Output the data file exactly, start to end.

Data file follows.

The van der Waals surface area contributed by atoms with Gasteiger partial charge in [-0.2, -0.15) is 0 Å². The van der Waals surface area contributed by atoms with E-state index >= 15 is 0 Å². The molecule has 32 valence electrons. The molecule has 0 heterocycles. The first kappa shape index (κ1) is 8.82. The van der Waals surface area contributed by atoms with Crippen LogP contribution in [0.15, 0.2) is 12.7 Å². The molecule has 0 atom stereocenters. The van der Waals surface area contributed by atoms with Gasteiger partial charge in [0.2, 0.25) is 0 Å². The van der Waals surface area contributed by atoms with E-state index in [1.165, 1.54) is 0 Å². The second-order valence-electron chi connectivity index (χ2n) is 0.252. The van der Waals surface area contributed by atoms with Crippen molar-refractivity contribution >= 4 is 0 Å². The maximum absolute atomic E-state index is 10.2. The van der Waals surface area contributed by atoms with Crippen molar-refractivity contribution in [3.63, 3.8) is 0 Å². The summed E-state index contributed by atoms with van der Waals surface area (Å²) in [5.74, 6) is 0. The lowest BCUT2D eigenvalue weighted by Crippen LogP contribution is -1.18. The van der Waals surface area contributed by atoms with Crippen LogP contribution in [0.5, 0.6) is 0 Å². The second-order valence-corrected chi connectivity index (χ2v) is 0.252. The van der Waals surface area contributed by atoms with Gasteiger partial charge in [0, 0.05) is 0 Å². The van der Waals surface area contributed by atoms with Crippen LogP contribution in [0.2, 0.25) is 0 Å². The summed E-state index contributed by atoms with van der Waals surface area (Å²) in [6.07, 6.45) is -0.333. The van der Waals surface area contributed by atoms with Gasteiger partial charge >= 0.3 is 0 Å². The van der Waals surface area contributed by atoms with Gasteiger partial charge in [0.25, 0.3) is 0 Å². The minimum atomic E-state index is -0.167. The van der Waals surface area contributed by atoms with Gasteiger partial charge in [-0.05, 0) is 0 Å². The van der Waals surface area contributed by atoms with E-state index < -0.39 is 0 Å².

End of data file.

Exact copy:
The van der Waals surface area contributed by atoms with Gasteiger partial charge in [-0.2, -0.15) is 0 Å². The van der Waals surface area contributed by atoms with E-state index >= 15 is 0 Å². The molecule has 32 valence electrons. The molecule has 0 heterocycles. The first kappa shape index (κ1) is 8.82. The van der Waals surface area contributed by atoms with Crippen LogP contribution in [0.15, 0.2) is 12.7 Å². The molecule has 0 atom stereocenters. The van der Waals surface area contributed by atoms with Gasteiger partial charge in [0.2, 0.25) is 0 Å². The van der Waals surface area contributed by atoms with E-state index in [1.165, 1.54) is 0 Å². The second-order valence-electron chi connectivity index (χ2n) is 0.252. The van der Waals surface area contributed by atoms with Crippen molar-refractivity contribution >= 4 is 0 Å². The maximum absolute atomic E-state index is 10.2. The van der Waals surface area contributed by atoms with Crippen molar-refractivity contribution in [3.63, 3.8) is 0 Å². The summed E-state index contributed by atoms with van der Waals surface area (Å²) in [5.74, 6) is 0. The lowest BCUT2D eigenvalue weighted by Crippen LogP contribution is -1.18. The van der Waals surface area contributed by atoms with Crippen LogP contribution in [0.5, 0.6) is 0 Å². The second-order valence-corrected chi connectivity index (χ2v) is 0.252. The van der Waals surface area contributed by atoms with Gasteiger partial charge in [0, 0.05) is 0 Å². The van der Waals surface area contributed by atoms with Crippen LogP contribution in [0.2, 0.25) is 0 Å². The summed E-state index contributed by atoms with van der Waals surface area (Å²) in [6.07, 6.45) is -0.333. The van der Waals surface area contributed by atoms with Gasteiger partial charge >= 0.3 is 0 Å². The van der Waals surface area contributed by atoms with Gasteiger partial charge in [0.25, 0.3) is 0 Å². The minimum atomic E-state index is -0.167. The van der Waals surface area contributed by atoms with Gasteiger partial charge in [-0.05, 0) is 0 Å². The van der Waals surface area contributed by atoms with E-state index < -0.39 is 0 Å².